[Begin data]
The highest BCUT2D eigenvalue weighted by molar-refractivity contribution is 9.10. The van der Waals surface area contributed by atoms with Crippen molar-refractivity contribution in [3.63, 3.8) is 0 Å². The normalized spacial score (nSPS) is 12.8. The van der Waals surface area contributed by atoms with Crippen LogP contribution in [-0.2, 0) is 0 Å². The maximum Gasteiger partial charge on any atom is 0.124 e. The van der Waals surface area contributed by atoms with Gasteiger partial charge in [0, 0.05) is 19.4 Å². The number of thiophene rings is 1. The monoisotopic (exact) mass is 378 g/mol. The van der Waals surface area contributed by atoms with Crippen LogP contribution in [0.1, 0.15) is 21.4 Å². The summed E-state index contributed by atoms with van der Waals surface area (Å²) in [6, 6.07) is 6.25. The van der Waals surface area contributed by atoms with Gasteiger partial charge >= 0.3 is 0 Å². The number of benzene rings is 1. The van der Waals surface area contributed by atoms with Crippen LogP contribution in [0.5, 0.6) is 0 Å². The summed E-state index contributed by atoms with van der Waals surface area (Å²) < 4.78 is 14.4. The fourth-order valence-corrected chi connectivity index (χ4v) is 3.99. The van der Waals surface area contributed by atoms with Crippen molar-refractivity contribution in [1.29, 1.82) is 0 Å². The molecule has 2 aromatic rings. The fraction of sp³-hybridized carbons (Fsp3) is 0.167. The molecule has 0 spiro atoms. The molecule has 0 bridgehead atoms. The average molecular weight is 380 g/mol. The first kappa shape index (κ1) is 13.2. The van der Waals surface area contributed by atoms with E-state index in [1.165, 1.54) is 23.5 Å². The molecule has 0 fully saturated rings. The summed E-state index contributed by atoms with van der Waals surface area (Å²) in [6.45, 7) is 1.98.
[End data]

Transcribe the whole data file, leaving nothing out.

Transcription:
The highest BCUT2D eigenvalue weighted by molar-refractivity contribution is 9.10. The van der Waals surface area contributed by atoms with Crippen molar-refractivity contribution in [3.63, 3.8) is 0 Å². The normalized spacial score (nSPS) is 12.8. The van der Waals surface area contributed by atoms with Crippen LogP contribution in [-0.2, 0) is 0 Å². The maximum Gasteiger partial charge on any atom is 0.124 e. The van der Waals surface area contributed by atoms with Gasteiger partial charge in [0, 0.05) is 19.4 Å². The number of thiophene rings is 1. The monoisotopic (exact) mass is 378 g/mol. The van der Waals surface area contributed by atoms with Crippen LogP contribution in [0.1, 0.15) is 21.4 Å². The summed E-state index contributed by atoms with van der Waals surface area (Å²) in [6, 6.07) is 6.25. The van der Waals surface area contributed by atoms with Gasteiger partial charge >= 0.3 is 0 Å². The number of benzene rings is 1. The van der Waals surface area contributed by atoms with Crippen LogP contribution in [0.5, 0.6) is 0 Å². The summed E-state index contributed by atoms with van der Waals surface area (Å²) < 4.78 is 14.4. The fourth-order valence-corrected chi connectivity index (χ4v) is 3.99. The van der Waals surface area contributed by atoms with Crippen molar-refractivity contribution in [1.29, 1.82) is 0 Å². The molecule has 2 aromatic rings. The fraction of sp³-hybridized carbons (Fsp3) is 0.167. The molecule has 0 spiro atoms. The molecule has 0 bridgehead atoms. The average molecular weight is 380 g/mol. The first kappa shape index (κ1) is 13.2. The van der Waals surface area contributed by atoms with E-state index in [1.165, 1.54) is 23.5 Å². The molecule has 0 fully saturated rings. The summed E-state index contributed by atoms with van der Waals surface area (Å²) in [6.45, 7) is 1.98.